IF YOU LIVE IN A NY COASTAL COMMUNITY AFFECTED BY HURRICANE SANDY, IT IS VERY IMPORTANT TO UNDERSTAND WHY AND HOW FLOOD INSURANCE STARTED IN AMERICA. KNOW & UNDERSTAND THE ACT, LAWS, FEMA , INSURANCE COMPANY TERMS & GUIDELINES AND  WHICH ELECTED OFFICIALS UNDERSTAND AND ARE WORKING ON BEHALF OF YOUR INTERESTS A A HOMEOWNER AND RESIDENT IN CANARSIE AND OTHER COASTAL COMMUNITIES.

ESPECIALLY IMPORTANT

IF YOU HAVE MADE  APPLICATION WITH HURRICANE BUILD IT BACK..

This is part 1 of a series of articles about insurance, flood insurance, FEMA and BIB Program. Hopefully, it will help to better understand flood insurance policy and what can be done to keep premiums reasonable and they may not even be a real need for flood insurance in Canarsie and some of the other coastal communities. Do we really need to pay exhorbitant premiums for flood insurance coverage that  we may not really need?

Before 1950 flood insurance was part of the standard homeowners insurance policy. During the 1950’s increasingly high correlation of losses by holders of flood policies of the same company caused many insurance companies to begin excluding flood coverage from standard insurance policies, selling flood insurance separately.

In the 1960’s flood insurance became completely unprofitable and private companies no longer offered flood insurance policies. This meant that the costs of floods were borne by property owners, many of which could not afford such high disaster costs. The government provided public disaster aid to affected property owners.

In 1968, the National Flood Insurance Act established the National Flood Insurance Program (NFIP), which allows property owners to purchase insurance from the U.S. government that covers certain losses from flooding. The intended purpose of the program was to reduce the overall costs of floods by providing incentives for flood risk management, and to pool flood risks nationally to lessen the blow to individuals hit by major floods.

This insurance is not set by the market risk valuation and is less expensive than private insurance company rates. This is accomplished either by the program running a deficit and borrowing money or by subsidies from the national government.

Either way, the property owners with NFIP policies are receive subsidies to live in areas that should never have been developed because they are inhabitable. Inhabitable because of the well know high risk of flooding and yet continue to live in areas with high risk and continue to receive government subsidies to live in these areas.  They should not be receiving government subsidies to live in areas with high flood risk.

The loss of property, of life and limb resulting from flood damage was mainly the responsibility of the property owner. Disaster aid and payment for insured losses, which ironically undermines the intent of the NFIP. It seems the flood policy decisions have accelerated property losses. Some contributing factors to increasing demand for aid are:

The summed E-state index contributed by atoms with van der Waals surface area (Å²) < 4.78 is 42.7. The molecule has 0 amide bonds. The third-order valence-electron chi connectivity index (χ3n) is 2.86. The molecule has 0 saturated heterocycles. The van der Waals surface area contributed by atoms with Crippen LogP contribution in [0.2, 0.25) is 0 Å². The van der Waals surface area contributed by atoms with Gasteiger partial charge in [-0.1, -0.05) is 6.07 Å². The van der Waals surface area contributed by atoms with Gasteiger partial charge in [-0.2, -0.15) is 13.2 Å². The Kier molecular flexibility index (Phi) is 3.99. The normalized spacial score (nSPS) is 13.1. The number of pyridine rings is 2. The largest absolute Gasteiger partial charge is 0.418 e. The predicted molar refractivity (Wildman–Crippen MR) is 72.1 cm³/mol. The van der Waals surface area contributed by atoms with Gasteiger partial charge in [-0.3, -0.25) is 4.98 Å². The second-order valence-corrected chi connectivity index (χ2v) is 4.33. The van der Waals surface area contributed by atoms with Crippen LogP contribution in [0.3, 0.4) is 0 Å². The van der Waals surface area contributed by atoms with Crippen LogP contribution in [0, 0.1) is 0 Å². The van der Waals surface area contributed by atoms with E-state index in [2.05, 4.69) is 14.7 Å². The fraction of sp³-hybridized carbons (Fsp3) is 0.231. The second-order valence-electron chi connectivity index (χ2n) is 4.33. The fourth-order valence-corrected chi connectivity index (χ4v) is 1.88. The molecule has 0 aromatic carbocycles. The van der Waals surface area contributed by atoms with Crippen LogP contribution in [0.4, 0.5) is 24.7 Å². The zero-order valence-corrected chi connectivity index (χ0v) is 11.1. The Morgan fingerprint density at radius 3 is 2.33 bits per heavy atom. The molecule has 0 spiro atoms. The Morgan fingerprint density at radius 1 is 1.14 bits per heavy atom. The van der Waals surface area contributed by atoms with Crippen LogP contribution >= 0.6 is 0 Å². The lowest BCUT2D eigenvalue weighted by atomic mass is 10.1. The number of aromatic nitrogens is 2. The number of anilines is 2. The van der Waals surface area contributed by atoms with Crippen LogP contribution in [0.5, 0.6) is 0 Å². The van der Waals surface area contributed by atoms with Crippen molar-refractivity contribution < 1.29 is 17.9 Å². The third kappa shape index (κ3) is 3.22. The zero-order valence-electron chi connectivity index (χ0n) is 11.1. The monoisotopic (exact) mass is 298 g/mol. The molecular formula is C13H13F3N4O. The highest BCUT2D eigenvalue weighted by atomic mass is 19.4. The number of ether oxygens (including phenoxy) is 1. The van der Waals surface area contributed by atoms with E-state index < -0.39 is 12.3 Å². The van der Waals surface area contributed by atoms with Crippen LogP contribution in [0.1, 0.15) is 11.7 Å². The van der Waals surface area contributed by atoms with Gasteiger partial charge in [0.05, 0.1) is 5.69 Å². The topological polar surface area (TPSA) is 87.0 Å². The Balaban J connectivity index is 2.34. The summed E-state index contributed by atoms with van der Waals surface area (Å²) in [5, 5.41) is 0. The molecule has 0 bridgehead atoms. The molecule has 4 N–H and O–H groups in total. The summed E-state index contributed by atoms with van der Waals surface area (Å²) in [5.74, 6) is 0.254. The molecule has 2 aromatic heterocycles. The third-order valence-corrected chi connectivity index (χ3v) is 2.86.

• Flood insurance for properties in flood prone areas is mandatory only to secure loans, which makes it somewhat more likely that flood prone properties will be owned by seniors who have paid off their mortgages, or investors who have acquired the property for rental income.
  • Flood insurance only covers losses for the owner of the property, and claims are subject to caps, which further increases the likelihood that the property will be occupied by renters rather than the property owner.
  • Flood prone properties are more likely to be offered for rent because of the owners’ increased risks and/or costs associated with occupying the property themselves.
  • Flood prone properties are more likely to be offered for rent at a discount, which attracts lower income groups, seniors, and infirm groups.

According to critics of the program, the government’s subsidized insurance plan “encouraged building, and rebuilding, in vulnerable coastal areas and floodplains.”[12] Stephen Ellis, of the group Taxpayers for Common Sense, points to “properties that flooded 17 or 18 times that were still covered under the federal insurance program” without premiums going up.[12]

References (wiki)

  1. Jump up^ Federal Emergency Management Agency (March 1986). “A Unified National Program for Floodplain Management” (PDF). Retrieved 2014-11-08.
  2. Jump up^ Holladay JS, Schwartz JA. (2010). Flooding the Market: The Distributional Consequences of the NFIP. Institute for Policy Integrity.
  3. Jump up^ U.S. Government Accountability Office. (2003). Challenges Facing the National Flood Insurance Program
  4. Jump up^ Wright, James M., The Nation’s Response to Flood Disasters: A Historical Account. 1 Apr 2000.
  5. Jump up^ Fema.gov (retrieved Apr. 13, 2016) http://www.fema.gov/loss-dollars-paid-calendar-year#
  6. ^ Jump up to:a b c National Research Council of the National Academies (2015). “Affordability of National Flood Insurance Program Premiums Report 1”. Retrieved 2015-08-20.
  7. ^ Jump up to:a b Uhlenbrock, Kristan (31 January 2014). “Despite Hazard of Sea Level Rise, Senate Halts Flood Insurance Reforms”. ThinkProgress. Retrieved 31 January 2014.
  8. Jump up^ Ferraro, Thomas (30 January 2014). “U.S. Senate passes bill to delay hikes in flood insurance rates”. Reuters. Retrieved 31 January 2014.
  9. Jump up^ “S. 1926 – Summary”. United States Congress. Retrieved 31 January 2014.
  10. Jump up^ <https://www.fema.gov/floodplain-management/letter-map-amendment-loma
  11. Jump up^ https://www.fema.gov/national-flood-insurance-program-2/letter-map-revision
  12. ^ Jump up to:a b hanscom, Greg (13 January 2014). “Flood pressure: Climate disasters drown FEMA’s insurance plans”. Grist. Retrieved 31 January 2014.

 

Advertisements